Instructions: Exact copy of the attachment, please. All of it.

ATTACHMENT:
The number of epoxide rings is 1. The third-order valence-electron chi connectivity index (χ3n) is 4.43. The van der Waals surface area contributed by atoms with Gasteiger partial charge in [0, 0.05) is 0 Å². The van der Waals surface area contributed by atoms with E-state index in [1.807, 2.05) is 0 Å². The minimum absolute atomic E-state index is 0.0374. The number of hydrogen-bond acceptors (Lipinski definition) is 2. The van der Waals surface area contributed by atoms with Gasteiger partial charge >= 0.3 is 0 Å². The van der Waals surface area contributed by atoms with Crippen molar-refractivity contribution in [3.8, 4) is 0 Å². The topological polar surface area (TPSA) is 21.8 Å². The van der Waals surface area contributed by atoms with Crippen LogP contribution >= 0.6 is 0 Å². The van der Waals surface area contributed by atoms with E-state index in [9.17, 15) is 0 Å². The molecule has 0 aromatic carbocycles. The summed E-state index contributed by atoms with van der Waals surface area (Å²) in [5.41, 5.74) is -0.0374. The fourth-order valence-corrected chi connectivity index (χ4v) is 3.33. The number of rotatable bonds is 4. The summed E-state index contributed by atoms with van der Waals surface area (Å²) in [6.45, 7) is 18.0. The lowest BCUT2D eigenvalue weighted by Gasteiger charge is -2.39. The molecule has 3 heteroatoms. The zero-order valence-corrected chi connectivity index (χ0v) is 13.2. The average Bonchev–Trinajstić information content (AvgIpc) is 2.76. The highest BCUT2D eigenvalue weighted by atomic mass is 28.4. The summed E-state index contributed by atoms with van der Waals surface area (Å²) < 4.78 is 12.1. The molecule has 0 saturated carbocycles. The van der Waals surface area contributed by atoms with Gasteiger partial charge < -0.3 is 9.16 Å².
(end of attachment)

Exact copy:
The number of epoxide rings is 1. The third-order valence-electron chi connectivity index (χ3n) is 4.43. The van der Waals surface area contributed by atoms with Gasteiger partial charge in [0, 0.05) is 0 Å². The van der Waals surface area contributed by atoms with E-state index in [1.807, 2.05) is 0 Å². The minimum absolute atomic E-state index is 0.0374. The number of hydrogen-bond acceptors (Lipinski definition) is 2. The van der Waals surface area contributed by atoms with Gasteiger partial charge >= 0.3 is 0 Å². The van der Waals surface area contributed by atoms with Crippen molar-refractivity contribution in [3.8, 4) is 0 Å². The topological polar surface area (TPSA) is 21.8 Å². The van der Waals surface area contributed by atoms with Crippen LogP contribution >= 0.6 is 0 Å². The van der Waals surface area contributed by atoms with E-state index in [9.17, 15) is 0 Å². The molecule has 0 aromatic carbocycles. The summed E-state index contributed by atoms with van der Waals surface area (Å²) in [5.41, 5.74) is -0.0374. The fourth-order valence-corrected chi connectivity index (χ4v) is 3.33. The number of rotatable bonds is 4. The summed E-state index contributed by atoms with van der Waals surface area (Å²) in [6.45, 7) is 18.0. The lowest BCUT2D eigenvalue weighted by Gasteiger charge is -2.39. The molecule has 3 heteroatoms. The zero-order valence-corrected chi connectivity index (χ0v) is 13.2. The average Bonchev–Trinajstić information content (AvgIpc) is 2.76. The highest BCUT2D eigenvalue weighted by atomic mass is 28.4. The summed E-state index contributed by atoms with van der Waals surface area (Å²) < 4.78 is 12.1. The molecule has 0 saturated carbocycles. The van der Waals surface area contributed by atoms with Gasteiger partial charge < -0.3 is 9.16 Å².